NASA’s OSIRIS-REx asteroid sample return mission team received the 2022 John L. “Jack” Swigert, Jr., Award for Space Exploration by the Space Foundation, a nonprofit organization that advocates for space exploration and space-inspired industries.
The award recognizes the OSIRIS-REx team’s extraordinary accomplishments in space exploration and discoveries made at asteroid Bennu. The award honors the memory of astronaut John L. “Jack” Swigert, Jr., the command module pilot for the Apollo 13 mission. During Apollo 13’s April 1970 voyage to the Moon, an oxygen tank ruptured, placing the crew in peril. People around the globe watched NASA work against the clock and against the odds to return the crew safely to Earth.
“It’s humbling to be a part of such an effective mission team who made the difficult seem easy by knocking down every unexpected challenge, from the extraordinarily rugged surface of Bennu to operating in the depths of the pandemic, with the poise and perseverance that Jack Swigert personified,” said Rich Burns, OSIRIS-REx project manager at NASA’s Goddard Space Flight Center in Greenbelt, Maryland.
The OSIRIS-REx spacecraft reached Bennu in December 2018. The mission’s first close-up images of Bennu revealed a rough and rocky surface instead of the sandy, pebbly “beach” the team had expected. Earth-based observations of the asteroid suggested it had a much smoother surface. This discovery forced the team to rethink how the spacecraft would collect a sample from Bennu. They decided to switch to a backup navigation system that increased mission accuracy and allowed OSIRIS-REx to accommodate Bennu’s rugged obstacles.
OSIRIS-REx spent more than two years near the asteroid, gathering information about its size, shape, mass, and composition, while monitoring its spin and orbital trajectory.
On Oct. 20, 2020, OSIRIS-REx gently touched a relatively smooth spot in a crater on the northern hemisphere of asteroid Bennu and collected an overwhelming amount of material. So much so, small rocks wedged the sample collector’s lid open a little bit, causing regolith to leak from the capsule. As a result, the team canceled an activity to measure the amount of material collected, called the sample mass measurement spin, as the test would cause OSIRIS-REx to lose more of the collected sample. Instead, carefully and quickly, the mission stowed the precious material in its sample return capsule.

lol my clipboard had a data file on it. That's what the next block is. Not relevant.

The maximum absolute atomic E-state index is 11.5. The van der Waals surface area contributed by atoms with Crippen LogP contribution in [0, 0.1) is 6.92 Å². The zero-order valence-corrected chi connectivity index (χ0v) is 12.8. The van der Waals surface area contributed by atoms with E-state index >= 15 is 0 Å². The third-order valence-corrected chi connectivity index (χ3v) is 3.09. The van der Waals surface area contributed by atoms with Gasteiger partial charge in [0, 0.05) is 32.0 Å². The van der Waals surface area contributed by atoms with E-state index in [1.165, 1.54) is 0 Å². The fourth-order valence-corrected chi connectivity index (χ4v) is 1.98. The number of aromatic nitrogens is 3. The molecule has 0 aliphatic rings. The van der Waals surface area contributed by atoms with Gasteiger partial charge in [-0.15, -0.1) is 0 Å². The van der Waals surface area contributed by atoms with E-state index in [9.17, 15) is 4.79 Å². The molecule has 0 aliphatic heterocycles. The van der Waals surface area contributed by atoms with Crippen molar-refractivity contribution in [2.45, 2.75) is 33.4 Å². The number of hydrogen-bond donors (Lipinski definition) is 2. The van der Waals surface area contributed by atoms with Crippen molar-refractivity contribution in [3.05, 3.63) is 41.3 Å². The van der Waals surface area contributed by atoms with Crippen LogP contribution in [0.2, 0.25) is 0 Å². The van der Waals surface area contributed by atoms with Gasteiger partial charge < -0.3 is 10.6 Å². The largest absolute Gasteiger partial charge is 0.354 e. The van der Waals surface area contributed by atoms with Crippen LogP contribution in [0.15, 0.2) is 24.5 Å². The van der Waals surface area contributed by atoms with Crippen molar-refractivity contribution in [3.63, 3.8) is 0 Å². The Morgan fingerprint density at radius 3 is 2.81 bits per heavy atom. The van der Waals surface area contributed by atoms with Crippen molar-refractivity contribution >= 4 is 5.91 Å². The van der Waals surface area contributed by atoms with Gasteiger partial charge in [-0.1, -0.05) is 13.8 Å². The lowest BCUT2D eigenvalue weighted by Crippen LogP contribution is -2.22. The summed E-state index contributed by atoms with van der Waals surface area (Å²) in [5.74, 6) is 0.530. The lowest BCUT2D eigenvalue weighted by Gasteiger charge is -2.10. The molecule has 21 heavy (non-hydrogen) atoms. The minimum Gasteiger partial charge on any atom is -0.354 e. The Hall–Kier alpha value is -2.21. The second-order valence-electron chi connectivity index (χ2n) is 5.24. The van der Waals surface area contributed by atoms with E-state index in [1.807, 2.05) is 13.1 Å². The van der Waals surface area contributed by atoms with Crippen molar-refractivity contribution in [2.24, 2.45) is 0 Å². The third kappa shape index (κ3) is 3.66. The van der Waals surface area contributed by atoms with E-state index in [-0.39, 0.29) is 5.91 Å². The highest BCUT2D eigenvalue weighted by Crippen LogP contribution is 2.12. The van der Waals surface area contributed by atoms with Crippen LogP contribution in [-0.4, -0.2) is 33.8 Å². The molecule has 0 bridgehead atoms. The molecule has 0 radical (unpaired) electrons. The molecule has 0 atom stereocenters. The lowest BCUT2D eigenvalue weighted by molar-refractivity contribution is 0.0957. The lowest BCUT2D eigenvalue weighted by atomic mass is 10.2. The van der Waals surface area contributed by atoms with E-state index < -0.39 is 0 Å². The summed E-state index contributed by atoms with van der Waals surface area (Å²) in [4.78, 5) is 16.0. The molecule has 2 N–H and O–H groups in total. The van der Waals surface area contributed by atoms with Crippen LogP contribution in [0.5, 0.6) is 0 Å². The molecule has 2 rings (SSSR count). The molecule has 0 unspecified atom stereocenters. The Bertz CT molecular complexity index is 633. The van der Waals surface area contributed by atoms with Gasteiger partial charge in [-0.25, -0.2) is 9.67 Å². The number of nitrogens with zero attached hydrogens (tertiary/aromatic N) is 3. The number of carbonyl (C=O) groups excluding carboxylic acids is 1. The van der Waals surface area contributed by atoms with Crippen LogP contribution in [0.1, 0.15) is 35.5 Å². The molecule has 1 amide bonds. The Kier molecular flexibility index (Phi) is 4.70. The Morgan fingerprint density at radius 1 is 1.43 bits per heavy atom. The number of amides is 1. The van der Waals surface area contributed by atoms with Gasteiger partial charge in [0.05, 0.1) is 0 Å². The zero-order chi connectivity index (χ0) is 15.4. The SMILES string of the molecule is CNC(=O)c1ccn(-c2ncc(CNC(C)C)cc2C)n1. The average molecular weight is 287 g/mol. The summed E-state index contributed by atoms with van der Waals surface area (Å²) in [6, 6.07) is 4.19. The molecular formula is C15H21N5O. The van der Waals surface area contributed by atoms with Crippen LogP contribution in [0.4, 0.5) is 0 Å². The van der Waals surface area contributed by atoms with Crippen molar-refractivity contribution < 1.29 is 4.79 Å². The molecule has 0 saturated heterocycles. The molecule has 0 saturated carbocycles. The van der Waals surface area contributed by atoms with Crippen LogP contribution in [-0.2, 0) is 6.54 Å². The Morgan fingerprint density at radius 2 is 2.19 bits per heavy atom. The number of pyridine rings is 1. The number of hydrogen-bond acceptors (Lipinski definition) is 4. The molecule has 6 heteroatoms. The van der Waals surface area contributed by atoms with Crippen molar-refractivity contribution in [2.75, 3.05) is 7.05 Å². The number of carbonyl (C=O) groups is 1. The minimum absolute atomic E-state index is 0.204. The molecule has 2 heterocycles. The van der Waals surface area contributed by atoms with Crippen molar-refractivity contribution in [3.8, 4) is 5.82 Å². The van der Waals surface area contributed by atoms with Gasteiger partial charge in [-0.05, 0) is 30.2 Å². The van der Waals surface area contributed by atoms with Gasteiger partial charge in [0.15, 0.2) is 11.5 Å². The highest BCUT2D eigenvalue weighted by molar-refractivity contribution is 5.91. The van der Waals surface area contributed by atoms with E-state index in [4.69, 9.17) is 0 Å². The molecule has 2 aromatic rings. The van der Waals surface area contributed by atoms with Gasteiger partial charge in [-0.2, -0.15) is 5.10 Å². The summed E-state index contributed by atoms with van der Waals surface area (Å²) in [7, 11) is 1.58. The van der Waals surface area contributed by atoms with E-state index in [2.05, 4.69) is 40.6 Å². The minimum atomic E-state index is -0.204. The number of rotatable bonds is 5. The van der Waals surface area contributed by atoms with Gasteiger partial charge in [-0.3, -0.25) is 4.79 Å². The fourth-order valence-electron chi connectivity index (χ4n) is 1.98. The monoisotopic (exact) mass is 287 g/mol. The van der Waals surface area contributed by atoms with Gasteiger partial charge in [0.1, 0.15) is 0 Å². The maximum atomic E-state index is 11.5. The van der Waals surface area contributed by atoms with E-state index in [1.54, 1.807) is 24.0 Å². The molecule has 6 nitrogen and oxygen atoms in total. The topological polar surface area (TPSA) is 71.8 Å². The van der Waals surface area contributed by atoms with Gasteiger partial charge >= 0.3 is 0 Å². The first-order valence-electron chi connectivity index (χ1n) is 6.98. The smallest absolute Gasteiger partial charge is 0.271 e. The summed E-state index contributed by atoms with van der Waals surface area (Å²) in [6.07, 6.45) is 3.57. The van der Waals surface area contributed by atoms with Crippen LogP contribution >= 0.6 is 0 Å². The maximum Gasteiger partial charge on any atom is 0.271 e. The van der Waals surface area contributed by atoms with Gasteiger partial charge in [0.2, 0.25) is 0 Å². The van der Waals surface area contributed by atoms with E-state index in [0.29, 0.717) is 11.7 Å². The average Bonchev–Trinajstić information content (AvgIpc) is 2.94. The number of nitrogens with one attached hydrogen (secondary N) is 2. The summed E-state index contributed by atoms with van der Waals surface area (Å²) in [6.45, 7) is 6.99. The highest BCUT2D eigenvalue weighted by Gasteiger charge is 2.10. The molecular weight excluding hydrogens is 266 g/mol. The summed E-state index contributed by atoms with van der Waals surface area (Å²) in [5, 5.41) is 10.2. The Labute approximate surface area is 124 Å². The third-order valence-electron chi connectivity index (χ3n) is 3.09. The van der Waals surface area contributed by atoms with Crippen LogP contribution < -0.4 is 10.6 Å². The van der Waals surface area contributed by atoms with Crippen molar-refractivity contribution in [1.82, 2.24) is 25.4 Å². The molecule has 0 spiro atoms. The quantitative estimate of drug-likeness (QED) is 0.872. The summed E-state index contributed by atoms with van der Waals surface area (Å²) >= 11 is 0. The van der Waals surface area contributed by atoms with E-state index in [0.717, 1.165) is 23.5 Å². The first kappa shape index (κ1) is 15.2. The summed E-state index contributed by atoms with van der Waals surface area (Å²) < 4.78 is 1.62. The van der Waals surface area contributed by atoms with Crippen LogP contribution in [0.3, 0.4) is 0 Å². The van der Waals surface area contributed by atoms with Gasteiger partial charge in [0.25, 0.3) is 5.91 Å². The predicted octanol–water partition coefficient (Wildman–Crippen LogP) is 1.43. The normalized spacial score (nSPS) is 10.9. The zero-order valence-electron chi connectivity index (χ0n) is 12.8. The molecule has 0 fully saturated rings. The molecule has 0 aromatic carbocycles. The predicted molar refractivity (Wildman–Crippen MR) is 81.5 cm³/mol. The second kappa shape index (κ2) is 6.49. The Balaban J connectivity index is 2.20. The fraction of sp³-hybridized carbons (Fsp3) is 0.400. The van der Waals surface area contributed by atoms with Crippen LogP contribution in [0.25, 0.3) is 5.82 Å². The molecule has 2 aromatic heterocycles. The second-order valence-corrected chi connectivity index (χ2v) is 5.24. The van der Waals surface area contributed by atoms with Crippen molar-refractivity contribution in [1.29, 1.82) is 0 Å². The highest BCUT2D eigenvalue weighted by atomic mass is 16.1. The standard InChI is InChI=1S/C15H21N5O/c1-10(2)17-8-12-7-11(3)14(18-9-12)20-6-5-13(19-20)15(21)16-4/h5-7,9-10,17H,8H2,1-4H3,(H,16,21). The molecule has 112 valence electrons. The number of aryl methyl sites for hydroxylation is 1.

“The team is deeply grateful to be honored by the Space Foundation and to have our achievements recognized with the Swigert Award,” said Dante Lauretta, OSIRIS-REx principal investigator at University of Arizona, Tucson. “We accomplished something truly amazing with our exploration of near-Earth asteroid Bennu. The best times are ahead of us, and the team is focused on ‘the ground game,’ recovering the sample return capsule and delivering the sample to NASA’s Johnson Space Center. The analysis team is busy preparing our arsenal of laboratory instruments, Bennu still has much to teach us.”
OSIRIS-REx left Bennu on May 10, 2021, and will deliver significantly more sample than the minimum target of two ounces, or 60 grams, (about the mass of a C battery) to Earth on Sept. 24, 2023, with the capsule touching down in the Utah Test and Training Range.
The University of Arizona leads the OSIRIS-REx science team and the mission’s science observation planning and data processing. NASA’s Goddard Space Flight Center in Greenbelt, Maryland, provides overall mission management, systems engineering, and safety and mission assurance for OSIRIS-REx. Lockheed Martin Space in Littleton, Colorado, built the spacecraft and provides flight operations. Goddard and KinetX Aerospace are responsible for navigating the OSIRIS-REx spacecraft. OSIRIS-REx is the third mission in NASA’s New Frontiers Program, managed by NASA’s Marshall Space Flight Center in Huntsville, Alabama, for the agency’s Science Mission Directorate at NASA Headquarters in Washington, D.C.